A day like many, it is of course, a boat day. A coffee, the list, the weather, another coffee, back to the list, back to the weather, a cup of tea, look in the engine room, clean the lazarette, organize the spares, back to the list… Whoa, now it is lunch time, let’s get to action, which means ATM, boat chandlery,and head home with more than we can carry.
Today we bought a LPG bottle for the locker on the flybridge, miscellaneous hardware, and four giant fenders the size of baby hippos. We had these inflated and then walked around Sai Kung trying not to knock over vegetable stands. A British lady asked if we needed directions as she was headed to the bar. We said we did not need the bar but could she recommend cookware. “Japan Home”, she said as she barely broke her stride in the direction of Steamer’s, an expat place we had checked out earlier full of people drinking beer looking like Brits. Even though the bar sounded pretty good right then, I was on my mission to finish the list. We needed quality cookware and the lady was right, Japan Home had it all. In the end, Brian sat in a Starbucks while I perseverated over frying pans at the Japan Home store. We had way too much stuff to get on the minibus, so a short taxi ride and we were back at the dock loading more gear on the boat.
Aiden and Tsaja came by to see if we wanted to go to…you guessed it… Steamer’s, but we were exhausted and did not feel up to another run to town. They suggested the Rat Hole Chinese restaurant, and I said that sounds nice, so there we went. Well named, and located conveniently next door to the marina, it has the distinction of a downstairs approach through the cement fish cleaning ladies stall. The tables are located with a close view of the adjacent marine outboard repair facility, which Aiden says is often testing engines at lunch. Nonetheless, the beer fridge is self serve and is kept at 1 degree celsius. The plates and plates of Chinese seafood were just outstanding and we talked about life in HK and boats and cruising in Asia until I got tired and came home to write. Very nice people and a great place, although I may avoid the lunch rush with the outboard testing scene next door.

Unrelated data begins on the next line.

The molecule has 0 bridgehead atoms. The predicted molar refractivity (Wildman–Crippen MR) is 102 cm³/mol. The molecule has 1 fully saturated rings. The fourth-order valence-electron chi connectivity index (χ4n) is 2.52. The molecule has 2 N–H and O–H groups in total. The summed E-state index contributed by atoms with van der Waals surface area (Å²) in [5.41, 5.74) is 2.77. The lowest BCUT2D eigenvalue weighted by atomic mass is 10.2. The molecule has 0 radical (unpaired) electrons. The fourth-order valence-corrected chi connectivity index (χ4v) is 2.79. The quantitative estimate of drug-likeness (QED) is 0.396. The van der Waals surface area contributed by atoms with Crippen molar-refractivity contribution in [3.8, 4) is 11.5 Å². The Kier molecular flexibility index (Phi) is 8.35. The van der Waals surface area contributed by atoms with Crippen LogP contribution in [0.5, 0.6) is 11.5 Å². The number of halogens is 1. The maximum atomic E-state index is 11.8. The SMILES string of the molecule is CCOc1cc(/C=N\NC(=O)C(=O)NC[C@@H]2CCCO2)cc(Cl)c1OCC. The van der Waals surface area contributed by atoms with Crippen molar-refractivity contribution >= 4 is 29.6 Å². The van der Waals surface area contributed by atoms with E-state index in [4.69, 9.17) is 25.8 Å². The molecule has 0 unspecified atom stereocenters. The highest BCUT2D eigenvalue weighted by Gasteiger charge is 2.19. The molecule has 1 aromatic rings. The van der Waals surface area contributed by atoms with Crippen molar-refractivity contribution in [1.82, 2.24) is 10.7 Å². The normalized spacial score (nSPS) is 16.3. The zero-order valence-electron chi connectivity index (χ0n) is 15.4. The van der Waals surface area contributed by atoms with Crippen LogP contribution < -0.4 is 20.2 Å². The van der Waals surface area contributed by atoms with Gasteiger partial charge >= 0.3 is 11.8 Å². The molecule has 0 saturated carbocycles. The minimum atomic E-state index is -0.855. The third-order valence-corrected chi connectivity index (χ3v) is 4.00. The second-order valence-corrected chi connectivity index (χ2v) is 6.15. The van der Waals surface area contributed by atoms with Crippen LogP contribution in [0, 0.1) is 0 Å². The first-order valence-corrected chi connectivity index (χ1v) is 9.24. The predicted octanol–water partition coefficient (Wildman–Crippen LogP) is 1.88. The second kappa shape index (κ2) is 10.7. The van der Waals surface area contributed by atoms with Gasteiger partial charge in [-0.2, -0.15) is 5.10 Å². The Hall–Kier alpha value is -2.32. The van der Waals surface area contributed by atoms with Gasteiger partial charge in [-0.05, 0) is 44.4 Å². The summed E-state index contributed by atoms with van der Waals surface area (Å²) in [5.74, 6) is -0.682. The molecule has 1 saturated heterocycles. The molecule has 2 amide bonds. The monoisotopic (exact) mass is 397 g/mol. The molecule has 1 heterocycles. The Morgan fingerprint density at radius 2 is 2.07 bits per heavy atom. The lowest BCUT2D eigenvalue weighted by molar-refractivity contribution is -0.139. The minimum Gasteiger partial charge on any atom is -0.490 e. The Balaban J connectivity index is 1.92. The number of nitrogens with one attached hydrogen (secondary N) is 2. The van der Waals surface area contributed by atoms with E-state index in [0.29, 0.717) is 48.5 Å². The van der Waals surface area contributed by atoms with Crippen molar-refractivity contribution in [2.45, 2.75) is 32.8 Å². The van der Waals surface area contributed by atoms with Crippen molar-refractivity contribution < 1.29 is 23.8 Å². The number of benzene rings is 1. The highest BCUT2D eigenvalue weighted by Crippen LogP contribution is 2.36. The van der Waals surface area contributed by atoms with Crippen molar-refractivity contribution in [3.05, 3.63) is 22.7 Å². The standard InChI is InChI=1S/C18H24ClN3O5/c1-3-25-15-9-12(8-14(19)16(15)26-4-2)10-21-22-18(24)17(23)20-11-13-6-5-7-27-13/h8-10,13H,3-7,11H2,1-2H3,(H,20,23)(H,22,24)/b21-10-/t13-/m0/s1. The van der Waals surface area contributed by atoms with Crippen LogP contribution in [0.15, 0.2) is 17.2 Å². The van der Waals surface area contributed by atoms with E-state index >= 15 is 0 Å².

Next we go to Central for the Epirb and then get the short wave radio tuned afterwards. We must be getting closer to done but the list commands all thought and action.
The list is the mighty leader of all who stay at the dock and I strive to free myself from the list, but it will not let me go. The weather and the list work together in devious harmony to thwart my movement. Until Sunday, that is when we must be gone from our temporary slip. What happens at that point is still unknown. Will it be a Hebe Haven mooring? The office is unsure if and when and how long Laysan could stay. Aberdeen? Tomorrow we will go there to check in with Mr Lai. The weather and the list will be consulted as oracles, but I already know what they will say: more lists and more weather for sure. This is the timeless period of the trip, right before the deadlines begin to loom. Decision by Saturday, leave the slip on Sunday, destination unknown.